Last fall, Sen. Susan Collins publicized a Government Accountability Office report about the financial risk the country faces if it does not address climate change. If we do nothing, annual recovery costs from climate change-related events could exceed $6 trillion in 20 years.

The National Oceanic and Atmospheric Administration estimated recovery costs from 2017’s extreme weather events at a record $306 billion. That’s our tax money! That total includes recovery from hurricanes Harvey, Irma and Maria, wildfires in California and 12 other climate-related events, each costing over $1 billion.

Burning coal, oil and natural gas is responsible for the 45 percent increase in emissions of carbon dioxide, the major climate-changing gas in our atmosphere, between 1990 and 2010. That increase is causing not only the global warming of oceans, but also “global weirding,” a term encompassing the recent cold snap reaching to Florida, our Halloween storm and other unusual weather events.

Fortunately, the 34 Democrats and 34 Republicans in the House Climate Solutions Caucus are working to address climate change. A favored solution puts a steadily rising price on carbon fuels. Raising the price of such fuels will level the playing field for clean energy generation. And, that’s where Maine has a significant advantage over the rest of the country. Our electricity generation is 63 percent renewables (hydro, biomass and wind) while the U.S. as a whole depends on carbon fuels for 65 percent of its power.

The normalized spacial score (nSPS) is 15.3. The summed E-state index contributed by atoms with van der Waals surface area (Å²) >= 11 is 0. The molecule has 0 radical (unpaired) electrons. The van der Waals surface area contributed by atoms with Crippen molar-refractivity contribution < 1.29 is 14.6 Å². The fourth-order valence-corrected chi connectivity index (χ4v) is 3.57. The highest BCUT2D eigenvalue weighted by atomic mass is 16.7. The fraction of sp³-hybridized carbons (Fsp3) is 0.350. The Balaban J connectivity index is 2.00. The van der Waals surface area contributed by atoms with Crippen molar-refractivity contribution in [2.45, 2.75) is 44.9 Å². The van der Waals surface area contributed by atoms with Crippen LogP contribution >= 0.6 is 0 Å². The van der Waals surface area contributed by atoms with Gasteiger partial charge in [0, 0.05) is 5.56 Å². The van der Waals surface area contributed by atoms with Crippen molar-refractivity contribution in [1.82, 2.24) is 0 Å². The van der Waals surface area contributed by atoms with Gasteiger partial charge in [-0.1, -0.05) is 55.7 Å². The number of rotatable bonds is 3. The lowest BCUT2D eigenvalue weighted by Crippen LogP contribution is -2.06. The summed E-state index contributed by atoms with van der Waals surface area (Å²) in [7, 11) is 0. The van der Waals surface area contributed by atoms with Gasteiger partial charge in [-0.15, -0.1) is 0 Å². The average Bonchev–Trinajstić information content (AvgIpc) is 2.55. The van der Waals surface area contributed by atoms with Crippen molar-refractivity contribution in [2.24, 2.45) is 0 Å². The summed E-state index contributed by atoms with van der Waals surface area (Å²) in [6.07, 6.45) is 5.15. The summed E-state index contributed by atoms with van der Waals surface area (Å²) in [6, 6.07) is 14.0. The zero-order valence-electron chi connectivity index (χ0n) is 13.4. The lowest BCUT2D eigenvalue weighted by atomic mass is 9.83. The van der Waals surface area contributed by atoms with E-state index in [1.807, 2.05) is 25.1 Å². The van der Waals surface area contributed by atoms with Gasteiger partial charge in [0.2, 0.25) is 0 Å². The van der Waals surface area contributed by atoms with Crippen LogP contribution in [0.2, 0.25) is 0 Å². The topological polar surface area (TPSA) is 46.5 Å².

A program called carbon fee and dividend, which imposes a fee on carbon fuels at their source, while returning 100 percent net revenue to households as a dividend, would level the playing field of electricity prices to benefit Maine. The plan won’t increase government revenue or add to Environmental Protection Agency regulations, but will create millions of jobs. And our air will be cleaner.

This is surely an economic solution that Rep. Bruce Poliquin could support.

Peter Garrett


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